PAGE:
06 05 08 Implementation with comments

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Implementation of the working programme on grazing in Socotra: 

Implementation of the working programme on grazing in Socotra Summary of activities April, 2008

Slide2: 

Background IUCN nomination vs. goat “problem” Position paper: review of the long-term impact of goats on the island and their crucial importance for the pastoralist population Previous experiences: grazing and livestock management, mitigation measures (nurseries)

Slide3: 

Action - Research 1. Protection by excluding livestock: Action – Research Difficult management of exclosures (>100 m²) Experimentation with small exclosures (<1 m²) around individual tree seedlings already present

Slide4: 

Action - Research 2. Planting and protection of existing endemic trees - shrubs on the edges of home gardens (ongoing, will be further taken up in collaboration with Triangle and Czech Brno University team)

Slide5: 

Action - Research 3. In collaboration with honey project (late 2008 onwards) develop so-called ‘bee-gardens’ (areas surrounding bee hives protecting them from intruders, including goats). Action - Research

Today’s meeting: 

Today’s meeting Purpose: To inform about the advances in the implementation of the programme during the month of April, 2008 To exchange impressions, suggestions and knowledge To use feedback as a base for the implementation of the coming weeks’ activities

Schedule of activities: 

Schedule of activities

Skand: 

Skand Purpose of visit: home gardens Remarks: A 1-year-old dracaena transplanted to garden from the wild. A clear awareness for the protection of young trees from grazing cattle People reported not knowing what to do with some of the horticultural produce (cabbage), thus feeding it to goats

Diksam: 

Diksam Purpose of visit: Home gardens, nursery and exclosures Exclosure: Seems to work fine, though signs of goats entering and nibbing on some dracaenas Remarks: Diksam shows the highest diversity of naturally occurring endemic plant species in home gardens (very few specimens have been planted)

Fermihin: 

Fermihin Purpose of visit: exclosure Remarks: The exclosure shows signs of failure as a monitoring site reflected by the state of abandonment of the research equipment and fence Effective protection of individual trees doubtful due to the remoteness of the area People feed blossoms of Dracaenas to goats!!!

Qa’ara: 

Qa’ara Purpose of visit: home gardens, nursery and exclosures Exclosures: 56 exclosures with 8-month-old commiphoras. Remarks: “Goats are not much of a problem as water is. This is especially true for cuttings which we try to make grow at our nursery. They need a lot of water, and we don’t have enough. Goats don’t eat thick trees (like cuttings), therefore, they have a potential advantage over seedlings, but are at great disadvantage when it comes to surviving with little water”.

Homhil: 

Homhil Purpose of visit: home gardens, nursery and exclosures Exclosures: Don’t seem very successful, goats still enter to graze. Two reasons: deficient fences, lack of support by inhabitants Remarks: Some cuttings of Boswelia (elongata?) planted in a garden, all from the same tree. Consider the limited potential of re-growing them in same area for genetic variation. Striking shift from human-consumption oriented home gardening to livestock-oriented crop production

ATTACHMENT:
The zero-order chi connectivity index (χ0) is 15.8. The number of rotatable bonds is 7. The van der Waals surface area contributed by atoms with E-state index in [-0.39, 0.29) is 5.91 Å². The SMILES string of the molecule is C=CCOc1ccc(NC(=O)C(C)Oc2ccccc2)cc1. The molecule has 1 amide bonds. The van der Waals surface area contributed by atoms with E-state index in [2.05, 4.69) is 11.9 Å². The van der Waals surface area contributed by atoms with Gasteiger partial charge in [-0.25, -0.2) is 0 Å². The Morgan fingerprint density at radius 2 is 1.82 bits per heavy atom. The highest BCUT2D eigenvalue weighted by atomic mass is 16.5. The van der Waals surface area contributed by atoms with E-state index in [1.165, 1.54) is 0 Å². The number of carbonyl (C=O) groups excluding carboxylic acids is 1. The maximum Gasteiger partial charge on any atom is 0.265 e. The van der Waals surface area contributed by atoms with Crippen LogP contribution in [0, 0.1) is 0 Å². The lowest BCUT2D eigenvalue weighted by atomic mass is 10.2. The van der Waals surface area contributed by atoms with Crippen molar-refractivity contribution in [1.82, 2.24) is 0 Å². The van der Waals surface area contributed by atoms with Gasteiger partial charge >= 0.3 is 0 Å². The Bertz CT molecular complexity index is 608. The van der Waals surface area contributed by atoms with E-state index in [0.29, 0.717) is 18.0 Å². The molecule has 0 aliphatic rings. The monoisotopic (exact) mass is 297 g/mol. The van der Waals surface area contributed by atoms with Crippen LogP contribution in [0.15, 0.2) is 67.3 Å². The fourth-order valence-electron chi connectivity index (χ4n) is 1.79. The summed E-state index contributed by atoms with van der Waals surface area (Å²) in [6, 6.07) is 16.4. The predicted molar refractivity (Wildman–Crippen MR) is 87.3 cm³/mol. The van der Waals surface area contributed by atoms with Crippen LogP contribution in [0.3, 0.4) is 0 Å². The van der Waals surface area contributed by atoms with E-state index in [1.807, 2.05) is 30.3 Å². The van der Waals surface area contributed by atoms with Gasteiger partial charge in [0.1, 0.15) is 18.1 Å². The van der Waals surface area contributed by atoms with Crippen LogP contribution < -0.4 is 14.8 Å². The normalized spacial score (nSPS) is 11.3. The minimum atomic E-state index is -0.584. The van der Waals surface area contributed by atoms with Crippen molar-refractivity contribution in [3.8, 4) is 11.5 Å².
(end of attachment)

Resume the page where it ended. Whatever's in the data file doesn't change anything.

Hadibu: 

Hadibu Purpose of visit: home gardens and nursery Remarks: A very strict awareness-raising campaign over the importance/use of endemic trees in home gardens by Triangle proves successful at the protection of original vegetation cover A notorious waste of horticultural produce. Some reasons: lack of marketing strategies/motivation and too much produce for direct/immediate consumption. The need for exploring food processing and food preservation techniques (drying, conserves, etc)

Mummi: 

Mummi Purpose of visit: honey bee gardens Remarks: Some areas of Mummi (where water is more easily available) show great potential as centers of protection of trees (as reflected by the initiative of a nursery) Very clear awareness of the services of trees for honey production as reflected by the very detailed information of variations in honey quality and taste with respect to specific trees’ flowers (e.g. adenium produces bitter honey)

Summary of potentials: 

Summary of potentials Home gardens clearly reflect a big potential for in-situ conservation of (naturally occurring and planted) trees People report being aware of many of the benefits from the direct and indirect services of trees/shrubs The practice of this form of protection seems to be spreading rapidly amongst people

Frequent tree species found in gardens: 

Frequent tree species found in gardens

Summary of constrains: 

Summary of constrains Questionable rationality (and potential for success) of nursing/planting tree species in an alien habitat The potential threat to plant species diversity and water resources caused by the shifting from home gardening to fodder cropping Some areas will need more frequent monitoring (e.g. more frequent maintenance of fences, land ownership disputes, etc)

Discussion: 

Discussion How to use the clear appreciation by inhabitants of the services of trees and shrubs in favor of the programme’s aims? Water, a significant issue in the protection of seedlings/cuttings Success of the programme implementation highly dependent on regional climatic conditions (re. fences, survival potential of young trees/shrubs)

Discussion: 

Discussion The importance of awareness-rising in issues other than the protection of trees (see home gardening and the deficiencies of the current production systems) Logistical aspects of implementation for the coming weeks

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